After the 2003 season the Cardinals sent Drew (along with Eli Marrero) packing to Atlanta, in exchange for Jason Marquis, Ray King, and some skinny minor league pitcher named Adam Wainwright (Think the Cards won that deal?). This was the first deal I remember vividly, and I was absolutely excited. Drew is the first player I really just did not like. Support? Yes, I supported him. He wore the birds on the bat. But like Todd Wellemeyer in 2009, I just did not like him. He copped an attitude, was always injured, and just never played up to that star potential, at least not while he was in St. Louis. I spent all of middle school and some of my high school years as well just disliking everything about JD Drew.
I don’t want Colby Rasmus to be JD Drew redux.
If it wasn’t obvious before yesterday that Colby and LaRussa just do not get along, it is crystal clear now. On his radio show yesterday morning, LaRussa stated that Colby needs to do more than show up – he has to play well. He is streaky, gets homer happy, and sometimes does not play smart baseball. In the same hour TLR made a comparison to Jon Jay, noting that Jay positions himself better in the outfield, takes better routes to the ball, adjusts better to pitchers adjusting to him, and despite Rasmus having better raw talent, Jay is farther along in playing all aspects of the game.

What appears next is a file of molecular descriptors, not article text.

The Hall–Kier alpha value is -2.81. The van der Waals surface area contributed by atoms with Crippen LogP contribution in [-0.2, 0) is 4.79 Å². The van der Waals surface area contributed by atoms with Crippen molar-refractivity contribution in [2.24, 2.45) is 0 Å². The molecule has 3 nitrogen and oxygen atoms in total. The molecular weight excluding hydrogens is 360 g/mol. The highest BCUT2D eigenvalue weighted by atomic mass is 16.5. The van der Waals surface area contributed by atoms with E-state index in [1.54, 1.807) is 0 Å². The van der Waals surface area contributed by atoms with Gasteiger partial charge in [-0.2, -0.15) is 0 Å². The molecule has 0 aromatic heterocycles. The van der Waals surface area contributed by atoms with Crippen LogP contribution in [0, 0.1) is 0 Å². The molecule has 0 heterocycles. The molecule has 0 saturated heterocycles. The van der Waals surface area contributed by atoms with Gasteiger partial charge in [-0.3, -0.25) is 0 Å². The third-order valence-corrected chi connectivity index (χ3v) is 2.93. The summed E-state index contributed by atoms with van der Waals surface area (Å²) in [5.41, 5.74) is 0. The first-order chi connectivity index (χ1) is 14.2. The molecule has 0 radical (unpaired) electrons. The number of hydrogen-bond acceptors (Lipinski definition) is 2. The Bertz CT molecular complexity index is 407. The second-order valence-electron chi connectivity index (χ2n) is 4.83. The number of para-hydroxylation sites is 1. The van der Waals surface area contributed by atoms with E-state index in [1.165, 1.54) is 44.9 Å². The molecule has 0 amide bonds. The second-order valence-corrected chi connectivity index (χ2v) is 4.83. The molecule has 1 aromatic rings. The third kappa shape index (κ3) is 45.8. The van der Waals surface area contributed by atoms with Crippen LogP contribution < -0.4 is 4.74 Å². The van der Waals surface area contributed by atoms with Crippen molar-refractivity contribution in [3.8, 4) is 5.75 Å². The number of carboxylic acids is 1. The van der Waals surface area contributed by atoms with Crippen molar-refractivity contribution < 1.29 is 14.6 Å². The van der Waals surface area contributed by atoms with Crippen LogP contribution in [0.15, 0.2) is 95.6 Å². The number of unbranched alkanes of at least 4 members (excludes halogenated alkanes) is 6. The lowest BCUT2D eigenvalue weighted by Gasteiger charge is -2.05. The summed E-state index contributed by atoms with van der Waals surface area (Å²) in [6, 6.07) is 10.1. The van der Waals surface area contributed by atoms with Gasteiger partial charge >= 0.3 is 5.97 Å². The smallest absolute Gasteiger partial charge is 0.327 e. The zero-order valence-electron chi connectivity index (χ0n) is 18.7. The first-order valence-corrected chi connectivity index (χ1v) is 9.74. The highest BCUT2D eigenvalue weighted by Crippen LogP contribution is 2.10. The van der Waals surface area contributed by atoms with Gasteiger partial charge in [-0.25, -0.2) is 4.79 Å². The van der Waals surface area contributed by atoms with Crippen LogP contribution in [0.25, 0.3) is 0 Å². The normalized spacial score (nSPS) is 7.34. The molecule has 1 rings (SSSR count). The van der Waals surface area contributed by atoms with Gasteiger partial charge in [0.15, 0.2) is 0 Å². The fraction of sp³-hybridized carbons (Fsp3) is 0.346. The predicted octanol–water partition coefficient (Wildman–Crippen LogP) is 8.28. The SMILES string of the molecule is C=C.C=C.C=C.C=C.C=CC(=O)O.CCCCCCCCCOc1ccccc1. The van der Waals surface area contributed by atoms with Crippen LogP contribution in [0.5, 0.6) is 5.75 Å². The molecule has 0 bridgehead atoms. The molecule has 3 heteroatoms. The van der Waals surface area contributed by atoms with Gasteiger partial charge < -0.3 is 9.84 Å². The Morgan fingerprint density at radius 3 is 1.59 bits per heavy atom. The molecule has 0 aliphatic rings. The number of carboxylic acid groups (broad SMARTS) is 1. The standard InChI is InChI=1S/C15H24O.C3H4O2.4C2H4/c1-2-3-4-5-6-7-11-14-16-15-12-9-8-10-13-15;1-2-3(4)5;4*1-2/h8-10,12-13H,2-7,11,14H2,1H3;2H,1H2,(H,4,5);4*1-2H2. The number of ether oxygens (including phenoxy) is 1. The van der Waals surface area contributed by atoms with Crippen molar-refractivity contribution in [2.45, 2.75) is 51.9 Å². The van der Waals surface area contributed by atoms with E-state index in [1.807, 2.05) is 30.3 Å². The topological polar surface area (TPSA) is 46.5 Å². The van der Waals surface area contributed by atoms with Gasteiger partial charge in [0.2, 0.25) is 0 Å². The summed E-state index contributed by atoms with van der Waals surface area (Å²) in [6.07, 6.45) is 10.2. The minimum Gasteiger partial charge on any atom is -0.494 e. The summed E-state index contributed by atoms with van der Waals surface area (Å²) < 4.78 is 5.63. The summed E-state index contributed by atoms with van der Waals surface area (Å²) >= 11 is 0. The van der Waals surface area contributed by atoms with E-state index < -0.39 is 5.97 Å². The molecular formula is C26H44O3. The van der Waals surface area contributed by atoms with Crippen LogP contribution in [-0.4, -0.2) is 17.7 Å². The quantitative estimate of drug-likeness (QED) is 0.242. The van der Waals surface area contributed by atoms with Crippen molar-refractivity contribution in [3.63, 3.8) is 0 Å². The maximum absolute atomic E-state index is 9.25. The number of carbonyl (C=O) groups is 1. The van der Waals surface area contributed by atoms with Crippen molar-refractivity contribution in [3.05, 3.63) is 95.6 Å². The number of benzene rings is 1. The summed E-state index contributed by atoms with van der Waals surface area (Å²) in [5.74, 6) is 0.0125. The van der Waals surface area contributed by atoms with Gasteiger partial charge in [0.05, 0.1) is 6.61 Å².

I’m not talking about Jay here, so move past that. Tony is obviously frustrated with Rasmus right now, so much so that after originally listing him in the lineup for yesterday’s game, he changed his mind and pulled Colby out, instead shifting Jay over to center, moving Skip Schumaker into right and dropping Aaron Miles in at second. At first when I found out about the switch I had thought it was that Colby was just not quite ready to play yet from his injured calf that has been bothering him for the better part of the last two weeks. It was then passed through Twitter by Matthew Leach and Joe Strauss (among others) that the switch was made because of a manager’s decision.
Yikes. That is not a good sign for the young (okay fine, he’s the same age as me) center fielder. Now my wheels are spinning. Over the course of two hours, I pondered every possible excuse I could for Colby, then promptly blew holes in every one of them. I didn’t want to, but it happened.